A (continued) conversation about feminism

A (continued) conversation about feminism

Feminism's branding issue is limiting its allies.

Last week, Maile Shanti wrote an article for Pilerats entitled “A conversation about Feminism”, and like it or not it has inspired me to write something in return, thus actually contributing to the "conversation". I’ve seen women tackle every angle possible when it comes to encouraging men to join in with feminism, and I’ve seen men disregard many things these women say with some sort of shithead comment about sports or over-emotional females.

It’s scary to think that what I am writing about is reaching out to an audience that may not fully understand me because I am a man. It scares me because I am going to be telling you about what I go through as a male and sometimes this may come across as an attack on your gender. I realised though, that sharing this is so important. I agree with Maile on many points, and I love the fact that her article’s overarching thrust is a refreshingly balanced and even-handed position in an internet culture that screams over one another in black and white.

Unfortunately though, as some of the comments on Pilerats’ Facebook post about Maile’s article suggest, there’s just no getting through to some people. Feminism has become a dirty word for some. Through a lack of unified arguments and infighting, a huge media spotlight on the movement’s every little thought (well-reasoned or not), and a condescending streak through at times even the most welcoming feminist arguments, men have stopped listening. A lot of women have stopped listening too. Feminism’s starting to look like the Labor party right before over half the population decided that Tony Abbott was a better alternative. That means something’s gone seriously wrong.

Obviously there are millions of women and men who fully embrace and celebrate the push for equality in all things, race, gender, culture and any of the interconnected points in between, and every day we achieve new victories for said equality. Gay marriage is now a legal right in America, for example. But it’s tough to get a full sense of what many people really think until they open their mouths. And the kinds of people who recoil like someone just put ice down their back when they hear the word feminism are the exact sorts of people who might be, either consciously, or unconsciously, engaging in sexist behaviour. So it’s not really enough to tell these people that they need to just get onboard, they’ve already made their mind up on feminism.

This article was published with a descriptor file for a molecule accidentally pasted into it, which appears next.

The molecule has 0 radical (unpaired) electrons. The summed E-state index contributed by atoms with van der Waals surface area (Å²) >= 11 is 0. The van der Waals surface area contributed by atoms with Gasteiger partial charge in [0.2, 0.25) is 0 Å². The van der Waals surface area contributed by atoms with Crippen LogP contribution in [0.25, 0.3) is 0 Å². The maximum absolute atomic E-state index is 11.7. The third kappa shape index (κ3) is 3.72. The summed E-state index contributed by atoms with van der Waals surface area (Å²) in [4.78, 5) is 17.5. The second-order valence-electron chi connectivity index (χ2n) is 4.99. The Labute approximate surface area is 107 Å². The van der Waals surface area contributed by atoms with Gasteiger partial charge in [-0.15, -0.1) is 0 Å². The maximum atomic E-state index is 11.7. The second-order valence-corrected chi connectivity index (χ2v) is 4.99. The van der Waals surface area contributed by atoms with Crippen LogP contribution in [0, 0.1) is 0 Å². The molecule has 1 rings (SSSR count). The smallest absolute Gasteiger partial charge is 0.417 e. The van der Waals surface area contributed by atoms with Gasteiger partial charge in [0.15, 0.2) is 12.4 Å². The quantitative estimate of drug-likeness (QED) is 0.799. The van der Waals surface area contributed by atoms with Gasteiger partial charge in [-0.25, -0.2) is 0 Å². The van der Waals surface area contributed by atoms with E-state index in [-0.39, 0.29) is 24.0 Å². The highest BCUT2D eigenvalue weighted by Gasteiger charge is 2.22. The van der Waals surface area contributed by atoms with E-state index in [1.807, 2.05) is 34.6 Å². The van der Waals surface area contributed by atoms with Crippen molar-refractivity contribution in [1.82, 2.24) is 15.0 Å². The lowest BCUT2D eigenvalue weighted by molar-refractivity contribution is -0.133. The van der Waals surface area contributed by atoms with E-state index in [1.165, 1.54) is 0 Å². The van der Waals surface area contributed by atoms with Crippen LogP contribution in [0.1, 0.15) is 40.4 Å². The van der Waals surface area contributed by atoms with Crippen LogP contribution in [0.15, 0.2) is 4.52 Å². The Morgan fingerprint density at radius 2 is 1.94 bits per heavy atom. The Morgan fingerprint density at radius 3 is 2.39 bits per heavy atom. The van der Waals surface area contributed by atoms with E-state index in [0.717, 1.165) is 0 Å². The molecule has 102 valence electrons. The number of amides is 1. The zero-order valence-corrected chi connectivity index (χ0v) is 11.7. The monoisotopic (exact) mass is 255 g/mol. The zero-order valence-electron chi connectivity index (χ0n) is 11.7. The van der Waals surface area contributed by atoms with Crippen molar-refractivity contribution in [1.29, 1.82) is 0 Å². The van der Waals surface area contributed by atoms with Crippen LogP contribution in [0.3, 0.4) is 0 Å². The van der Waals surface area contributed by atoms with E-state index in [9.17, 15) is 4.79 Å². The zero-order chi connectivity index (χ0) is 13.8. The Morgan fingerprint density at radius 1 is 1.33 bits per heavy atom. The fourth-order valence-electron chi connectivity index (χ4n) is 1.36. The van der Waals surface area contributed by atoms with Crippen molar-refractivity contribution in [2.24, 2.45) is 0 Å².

I don’t claim to have all the answers; to reach a group of people who have already decided that a woman complaining about sexism is meritless requires an understanding of them I don’t think I possess. But I can tell you that every time a gender-neutral issue, a human condition issue, is thrown under the umbrella of feminism, you’re risking the alienation of an ally.

Maile’s story about the young boys on the train, for example, could have happened to anyone. Worried about confronting a group of strangers in a public space about something you disagree with because they’ll likely respond negatively? Join the club; I doubt I’d confront them either. Could it be the statistically higher rate of men being assaulted by strangers that would stop me in my tracks? Maybe. Or could it be the commonly held perception and suspicion of a grown man approaching children he didn’t know in public? That’s definitely a factor. From childhood I was always taught that if I needed to approach a stranger for help, look for a woman, not a man. Men were dangerous. But ultimately it’s the fear that people have of putting themselves out there, especially in the face of overt competition. Our inaction is not gendered miseducation; it’s the human condition. It’s survival instinct. There’s safety in numbers, and the thought of being ostracized by members of our society still activates that primal fear in our lizard brains that used to be the difference between life and death.

Then there was Pantene’s #ShineStrong campaign, also known as the “Sorry, not sorry” video (above). The video takes basic societal decency and presents it as a female only concern that is somehow a result of a society that trains women (exclusively) to apologise for everything. But if I interrupted someone in the middle of a presentation you better believe I’d lead with an apology. If I bumped into someone on the street I’d say sorry. If I cut someone off as they were about to speak it’d be the same. You aren’t really sorry, it probably wasn’t even your fault; people just say these things to let each other know they aren’t rude sociopaths who disregard the feelings and personal space of others. The video concludes with every woman who previously apologised like a decent person instead being “less than polite” to the men around her. The fact that it’s always a woman playing off a man in the video insinuates this perpetual us vs. them idea that steers men away from a lot of feminism in the first place.